This line of thinking back-fired in the summer of 2017 with the ACA repeal efforts. A more robust approach, as supported by the IAD-logic, would be for elected officials to take the time to build and open dialogue, work directly with key constituents in thinking about the best approach for health care for the country, and spend time with each other, in Congress and in state legislatures, to make to design and/or adapt policy toward more productive ends.
2. Use a framework to navigate the complexity of policy design
We can’t devise, amend, or adapt policy effectively without understanding it. Yet, people have a natural tendency to engage in reactionary and emotional reasoning when they are passionate about an issue. Even when not colored by emotional reasoning, policymakers and analysts also come with their own professional and cultural biases that can lead to ‘blind spots’.
Frameworks can help us guard against the tendency toward biased analyses or a focus on features of a policy that are most obvious. A good framework provides a toolkit for identifying the general factors that policymakers and other stakeholders should consider when developing new policies or trying to understanding existing policies.
The IAD framework, for instance, helps identify:
- the relevant actors for devising and implementing policy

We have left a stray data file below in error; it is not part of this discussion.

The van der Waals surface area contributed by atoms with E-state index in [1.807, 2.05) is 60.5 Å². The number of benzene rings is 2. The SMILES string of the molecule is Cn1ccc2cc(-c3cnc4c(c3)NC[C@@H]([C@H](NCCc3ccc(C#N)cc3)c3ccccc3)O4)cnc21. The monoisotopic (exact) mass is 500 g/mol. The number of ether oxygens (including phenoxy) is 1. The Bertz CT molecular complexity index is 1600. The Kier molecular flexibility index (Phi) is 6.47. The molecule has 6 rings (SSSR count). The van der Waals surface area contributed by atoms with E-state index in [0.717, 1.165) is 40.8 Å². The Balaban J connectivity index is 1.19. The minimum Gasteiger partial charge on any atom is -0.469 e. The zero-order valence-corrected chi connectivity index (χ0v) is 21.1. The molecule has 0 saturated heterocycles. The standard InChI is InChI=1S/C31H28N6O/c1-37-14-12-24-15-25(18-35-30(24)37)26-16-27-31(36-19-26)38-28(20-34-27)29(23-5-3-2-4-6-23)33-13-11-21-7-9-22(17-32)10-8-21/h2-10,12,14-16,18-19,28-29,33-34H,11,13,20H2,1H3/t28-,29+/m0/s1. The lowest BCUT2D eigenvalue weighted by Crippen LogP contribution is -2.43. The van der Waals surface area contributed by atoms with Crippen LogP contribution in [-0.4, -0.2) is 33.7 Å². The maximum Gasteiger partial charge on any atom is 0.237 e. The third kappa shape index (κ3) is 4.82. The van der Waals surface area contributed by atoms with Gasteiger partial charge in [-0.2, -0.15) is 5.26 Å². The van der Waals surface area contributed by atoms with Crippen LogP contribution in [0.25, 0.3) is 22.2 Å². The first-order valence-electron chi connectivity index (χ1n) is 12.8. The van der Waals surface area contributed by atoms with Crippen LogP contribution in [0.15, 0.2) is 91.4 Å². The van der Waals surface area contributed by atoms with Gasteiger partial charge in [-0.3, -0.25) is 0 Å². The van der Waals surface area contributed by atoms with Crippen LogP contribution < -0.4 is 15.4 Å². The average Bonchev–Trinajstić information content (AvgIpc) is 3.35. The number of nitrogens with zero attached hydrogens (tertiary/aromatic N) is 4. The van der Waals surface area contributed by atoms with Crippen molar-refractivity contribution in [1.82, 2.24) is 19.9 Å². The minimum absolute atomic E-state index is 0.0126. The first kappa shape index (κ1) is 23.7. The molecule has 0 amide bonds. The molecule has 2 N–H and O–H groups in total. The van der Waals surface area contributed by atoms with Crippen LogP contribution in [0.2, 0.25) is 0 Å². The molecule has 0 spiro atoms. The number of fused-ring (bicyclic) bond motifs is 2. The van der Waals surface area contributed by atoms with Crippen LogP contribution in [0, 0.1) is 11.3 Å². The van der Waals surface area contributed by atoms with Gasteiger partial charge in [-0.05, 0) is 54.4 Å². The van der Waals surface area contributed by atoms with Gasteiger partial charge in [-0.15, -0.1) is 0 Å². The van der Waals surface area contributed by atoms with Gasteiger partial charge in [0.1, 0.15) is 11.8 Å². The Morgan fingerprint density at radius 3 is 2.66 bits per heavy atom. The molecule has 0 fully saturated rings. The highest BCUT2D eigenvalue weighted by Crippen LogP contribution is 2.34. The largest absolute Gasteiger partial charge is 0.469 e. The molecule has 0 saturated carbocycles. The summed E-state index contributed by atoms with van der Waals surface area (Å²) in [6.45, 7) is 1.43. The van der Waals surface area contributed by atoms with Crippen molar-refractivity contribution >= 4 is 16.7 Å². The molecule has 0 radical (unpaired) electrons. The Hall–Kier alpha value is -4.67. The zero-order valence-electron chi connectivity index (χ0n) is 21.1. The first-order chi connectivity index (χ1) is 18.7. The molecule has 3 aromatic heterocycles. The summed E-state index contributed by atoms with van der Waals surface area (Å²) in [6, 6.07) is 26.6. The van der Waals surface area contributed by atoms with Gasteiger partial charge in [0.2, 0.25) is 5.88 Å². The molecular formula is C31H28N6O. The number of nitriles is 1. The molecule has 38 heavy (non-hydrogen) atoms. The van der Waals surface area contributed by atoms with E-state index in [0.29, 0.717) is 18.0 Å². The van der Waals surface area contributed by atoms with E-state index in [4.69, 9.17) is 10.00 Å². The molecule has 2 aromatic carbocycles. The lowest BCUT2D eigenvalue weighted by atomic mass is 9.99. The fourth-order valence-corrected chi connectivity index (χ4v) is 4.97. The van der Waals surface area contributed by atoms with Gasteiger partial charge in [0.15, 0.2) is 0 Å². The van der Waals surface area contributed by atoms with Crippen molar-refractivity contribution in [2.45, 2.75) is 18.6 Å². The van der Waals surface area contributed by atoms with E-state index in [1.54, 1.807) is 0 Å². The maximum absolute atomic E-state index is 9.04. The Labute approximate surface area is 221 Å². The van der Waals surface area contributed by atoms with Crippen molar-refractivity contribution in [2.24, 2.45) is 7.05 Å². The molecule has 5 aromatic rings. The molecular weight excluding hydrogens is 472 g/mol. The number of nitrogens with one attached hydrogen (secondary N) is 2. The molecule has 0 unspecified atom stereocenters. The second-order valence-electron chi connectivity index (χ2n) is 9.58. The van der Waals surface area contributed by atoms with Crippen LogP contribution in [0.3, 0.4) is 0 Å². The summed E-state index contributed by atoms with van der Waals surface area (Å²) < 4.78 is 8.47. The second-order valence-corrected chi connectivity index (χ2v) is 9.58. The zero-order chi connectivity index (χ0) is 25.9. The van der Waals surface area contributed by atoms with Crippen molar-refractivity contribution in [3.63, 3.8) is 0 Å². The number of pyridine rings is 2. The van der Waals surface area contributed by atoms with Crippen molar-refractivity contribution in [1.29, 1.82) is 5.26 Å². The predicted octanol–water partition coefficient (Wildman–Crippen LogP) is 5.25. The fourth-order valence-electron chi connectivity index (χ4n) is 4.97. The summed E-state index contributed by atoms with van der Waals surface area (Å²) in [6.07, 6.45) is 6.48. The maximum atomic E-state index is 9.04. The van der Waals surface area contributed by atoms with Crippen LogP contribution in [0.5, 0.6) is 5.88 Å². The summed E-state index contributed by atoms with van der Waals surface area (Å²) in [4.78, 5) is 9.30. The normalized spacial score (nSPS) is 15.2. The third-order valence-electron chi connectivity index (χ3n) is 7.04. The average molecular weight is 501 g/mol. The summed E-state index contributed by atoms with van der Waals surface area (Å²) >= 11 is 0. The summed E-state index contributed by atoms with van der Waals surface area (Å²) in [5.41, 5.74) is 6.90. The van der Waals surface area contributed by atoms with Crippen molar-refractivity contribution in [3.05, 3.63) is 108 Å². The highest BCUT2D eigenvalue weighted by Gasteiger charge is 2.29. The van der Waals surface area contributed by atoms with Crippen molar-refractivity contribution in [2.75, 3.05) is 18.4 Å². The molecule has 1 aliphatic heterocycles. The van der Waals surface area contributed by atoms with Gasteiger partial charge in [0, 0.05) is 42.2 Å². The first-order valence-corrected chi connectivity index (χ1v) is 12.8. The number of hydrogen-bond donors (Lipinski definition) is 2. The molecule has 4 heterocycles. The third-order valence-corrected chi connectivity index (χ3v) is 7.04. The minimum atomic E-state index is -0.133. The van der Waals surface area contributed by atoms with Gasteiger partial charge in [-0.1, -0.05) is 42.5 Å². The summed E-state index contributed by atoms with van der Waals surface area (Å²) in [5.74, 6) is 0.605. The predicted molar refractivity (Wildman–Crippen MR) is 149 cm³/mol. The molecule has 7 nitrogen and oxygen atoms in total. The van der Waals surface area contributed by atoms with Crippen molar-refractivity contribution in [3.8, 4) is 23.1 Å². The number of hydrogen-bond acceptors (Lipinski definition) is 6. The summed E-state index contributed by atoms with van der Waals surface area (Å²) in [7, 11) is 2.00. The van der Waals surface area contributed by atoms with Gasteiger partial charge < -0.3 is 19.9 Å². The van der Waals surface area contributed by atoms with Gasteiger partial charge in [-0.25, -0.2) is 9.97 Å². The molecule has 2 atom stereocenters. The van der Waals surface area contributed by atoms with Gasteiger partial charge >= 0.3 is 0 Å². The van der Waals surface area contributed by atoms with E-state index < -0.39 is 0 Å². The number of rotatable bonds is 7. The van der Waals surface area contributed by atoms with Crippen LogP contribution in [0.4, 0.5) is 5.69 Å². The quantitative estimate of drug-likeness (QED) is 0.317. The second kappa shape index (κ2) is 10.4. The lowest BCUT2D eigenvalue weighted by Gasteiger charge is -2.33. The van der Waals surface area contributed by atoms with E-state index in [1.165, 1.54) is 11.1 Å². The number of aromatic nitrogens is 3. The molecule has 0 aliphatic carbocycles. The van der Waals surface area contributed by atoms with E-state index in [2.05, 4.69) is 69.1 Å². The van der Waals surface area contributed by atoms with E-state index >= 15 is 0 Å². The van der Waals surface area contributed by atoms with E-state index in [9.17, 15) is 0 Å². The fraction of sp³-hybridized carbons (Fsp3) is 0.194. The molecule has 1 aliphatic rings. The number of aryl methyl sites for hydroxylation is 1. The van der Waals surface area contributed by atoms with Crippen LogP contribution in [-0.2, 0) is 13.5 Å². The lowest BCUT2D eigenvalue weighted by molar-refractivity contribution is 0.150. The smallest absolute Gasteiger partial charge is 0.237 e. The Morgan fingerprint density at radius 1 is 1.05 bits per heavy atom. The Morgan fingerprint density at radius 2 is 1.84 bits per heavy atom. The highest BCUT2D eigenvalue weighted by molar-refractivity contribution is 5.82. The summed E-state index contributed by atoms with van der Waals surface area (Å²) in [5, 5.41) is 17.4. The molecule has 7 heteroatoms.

- their information, knowledge motivations, and interactions
- the various types of rules these actors already use
- the biophysical and community context surrounding the actors
- the evaluative criteria appropriate for assessing the policy in question.
It also helps us understand what external or broader rules can constrain or enable particular actions. In other words, it makes us aware of our ‘blind spots’ and enables a deeper understanding of the factors that are important for effective policy design.
3. Stop looking for panaceas. Instead, understand the nuance of policy design
There are no silver bullets to policy designs. General blueprint solutions rarely work and it is important to design contextually appropriate policy interventions.
This requires scrutinizing the design elements of policies (e.g., the types of rules embedded in policies), and how they interact with the incentives and information that different actors use in devising or implementing a policy.
It also involves deep knowledge of the factors that can structure their choices in light of the local context where policies are used. Policy designs ultimately are more likely to be successful when they acknowledge the autonomy and problem-solving capabilities of people whose behavior the interventions are trying to change.
In the context of the ACA, for instance, policymakers need to be tuned into the ways in which different rules for participating in health exchanges can affect the incentives for participation, which can be critical for keeping insurance costs down.
While these types of recommendations may seem intuitive, we often fail to follow them. Perhaps this is because they require extra time, which may mean we miss our windows of opportunity.
Ultimately, resisting the temptation to rush policy analysis and design, and instead engaging with people who understand the policy, using an analytical framework to mitigate our biases, and paying close attention to the nuances of policy design helps us produce more successful policies.